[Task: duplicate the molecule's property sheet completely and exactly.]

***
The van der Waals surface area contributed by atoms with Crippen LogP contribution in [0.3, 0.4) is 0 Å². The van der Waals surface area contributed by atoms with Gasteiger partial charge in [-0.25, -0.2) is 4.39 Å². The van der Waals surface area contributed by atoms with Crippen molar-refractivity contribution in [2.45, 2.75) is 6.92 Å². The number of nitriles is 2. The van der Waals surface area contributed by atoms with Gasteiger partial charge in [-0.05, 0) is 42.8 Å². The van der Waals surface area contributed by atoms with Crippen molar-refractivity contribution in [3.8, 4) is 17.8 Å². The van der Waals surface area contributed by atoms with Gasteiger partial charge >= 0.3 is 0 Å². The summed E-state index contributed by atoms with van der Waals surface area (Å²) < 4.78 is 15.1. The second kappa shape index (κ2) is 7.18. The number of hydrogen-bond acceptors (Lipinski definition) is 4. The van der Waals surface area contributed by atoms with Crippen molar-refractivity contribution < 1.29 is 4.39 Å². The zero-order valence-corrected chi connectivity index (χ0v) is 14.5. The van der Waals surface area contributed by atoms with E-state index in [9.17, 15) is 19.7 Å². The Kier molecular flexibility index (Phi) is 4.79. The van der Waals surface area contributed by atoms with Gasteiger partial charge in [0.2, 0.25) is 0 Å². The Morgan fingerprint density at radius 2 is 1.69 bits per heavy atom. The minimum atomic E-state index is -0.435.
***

The van der Waals surface area contributed by atoms with Crippen LogP contribution in [0.3, 0.4) is 0 Å². The van der Waals surface area contributed by atoms with Gasteiger partial charge in [-0.25, -0.2) is 4.39 Å². The van der Waals surface area contributed by atoms with Crippen molar-refractivity contribution in [2.45, 2.75) is 6.92 Å². The number of nitriles is 2. The van der Waals surface area contributed by atoms with Gasteiger partial charge in [-0.05, 0) is 42.8 Å². The van der Waals surface area contributed by atoms with Crippen molar-refractivity contribution in [3.8, 4) is 17.8 Å². The van der Waals surface area contributed by atoms with Gasteiger partial charge >= 0.3 is 0 Å². The summed E-state index contributed by atoms with van der Waals surface area (Å²) < 4.78 is 15.1. The second kappa shape index (κ2) is 7.18. The number of hydrogen-bond acceptors (Lipinski definition) is 4. The van der Waals surface area contributed by atoms with Crippen molar-refractivity contribution < 1.29 is 4.39 Å². The zero-order valence-corrected chi connectivity index (χ0v) is 14.5. The van der Waals surface area contributed by atoms with E-state index in [9.17, 15) is 19.7 Å². The Kier molecular flexibility index (Phi) is 4.79. The van der Waals surface area contributed by atoms with Gasteiger partial charge in [0.2, 0.25) is 0 Å². The Morgan fingerprint density at radius 2 is 1.69 bits per heavy atom. The minimum atomic E-state index is -0.435.